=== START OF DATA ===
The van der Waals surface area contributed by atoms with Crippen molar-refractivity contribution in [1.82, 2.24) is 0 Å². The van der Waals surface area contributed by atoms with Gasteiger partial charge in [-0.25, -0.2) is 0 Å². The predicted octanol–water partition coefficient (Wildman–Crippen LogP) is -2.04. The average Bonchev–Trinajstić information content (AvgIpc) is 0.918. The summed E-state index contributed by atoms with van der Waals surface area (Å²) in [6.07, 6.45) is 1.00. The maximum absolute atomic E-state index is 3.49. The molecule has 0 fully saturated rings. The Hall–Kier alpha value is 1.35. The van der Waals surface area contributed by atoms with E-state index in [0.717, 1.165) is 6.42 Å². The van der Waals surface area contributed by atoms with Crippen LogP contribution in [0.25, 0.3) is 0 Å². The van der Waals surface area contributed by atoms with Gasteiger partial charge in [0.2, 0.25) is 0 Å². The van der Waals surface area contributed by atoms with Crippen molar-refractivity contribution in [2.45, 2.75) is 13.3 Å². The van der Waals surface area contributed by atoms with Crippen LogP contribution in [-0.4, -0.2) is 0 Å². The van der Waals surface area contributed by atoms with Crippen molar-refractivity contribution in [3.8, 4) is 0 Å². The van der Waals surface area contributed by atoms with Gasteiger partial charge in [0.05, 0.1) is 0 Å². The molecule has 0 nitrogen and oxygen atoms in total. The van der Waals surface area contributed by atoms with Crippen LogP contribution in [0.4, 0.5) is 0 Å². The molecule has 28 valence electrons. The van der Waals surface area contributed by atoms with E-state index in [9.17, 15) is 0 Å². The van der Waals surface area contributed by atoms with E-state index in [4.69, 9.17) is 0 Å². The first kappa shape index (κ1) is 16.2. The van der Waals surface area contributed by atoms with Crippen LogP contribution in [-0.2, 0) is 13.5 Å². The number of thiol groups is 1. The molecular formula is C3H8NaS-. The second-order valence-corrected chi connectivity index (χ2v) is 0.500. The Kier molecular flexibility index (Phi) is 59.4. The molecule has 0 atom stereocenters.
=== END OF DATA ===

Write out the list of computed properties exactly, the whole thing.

The van der Waals surface area contributed by atoms with Crippen molar-refractivity contribution in [1.82, 2.24) is 0 Å². The van der Waals surface area contributed by atoms with Gasteiger partial charge in [-0.25, -0.2) is 0 Å². The predicted octanol–water partition coefficient (Wildman–Crippen LogP) is -2.04. The average Bonchev–Trinajstić information content (AvgIpc) is 0.918. The summed E-state index contributed by atoms with van der Waals surface area (Å²) in [6.07, 6.45) is 1.00. The maximum absolute atomic E-state index is 3.49. The molecule has 0 fully saturated rings. The Hall–Kier alpha value is 1.35. The van der Waals surface area contributed by atoms with E-state index in [0.717, 1.165) is 6.42 Å². The van der Waals surface area contributed by atoms with Crippen LogP contribution in [0.25, 0.3) is 0 Å². The van der Waals surface area contributed by atoms with Gasteiger partial charge in [0.2, 0.25) is 0 Å². The van der Waals surface area contributed by atoms with Crippen molar-refractivity contribution in [2.45, 2.75) is 13.3 Å². The van der Waals surface area contributed by atoms with Crippen LogP contribution in [-0.4, -0.2) is 0 Å². The van der Waals surface area contributed by atoms with Crippen molar-refractivity contribution in [3.8, 4) is 0 Å². The van der Waals surface area contributed by atoms with Gasteiger partial charge in [0.05, 0.1) is 0 Å². The molecule has 0 nitrogen and oxygen atoms in total. The van der Waals surface area contributed by atoms with Crippen LogP contribution in [0.4, 0.5) is 0 Å². The molecule has 28 valence electrons. The van der Waals surface area contributed by atoms with E-state index in [9.17, 15) is 0 Å². The van der Waals surface area contributed by atoms with E-state index in [4.69, 9.17) is 0 Å². The first kappa shape index (κ1) is 16.2. The van der Waals surface area contributed by atoms with Crippen LogP contribution in [-0.2, 0) is 13.5 Å². The number of thiol groups is 1. The molecular formula is C3H8NaS-. The second-order valence-corrected chi connectivity index (χ2v) is 0.500. The Kier molecular flexibility index (Phi) is 59.4. The molecule has 0 atom stereocenters.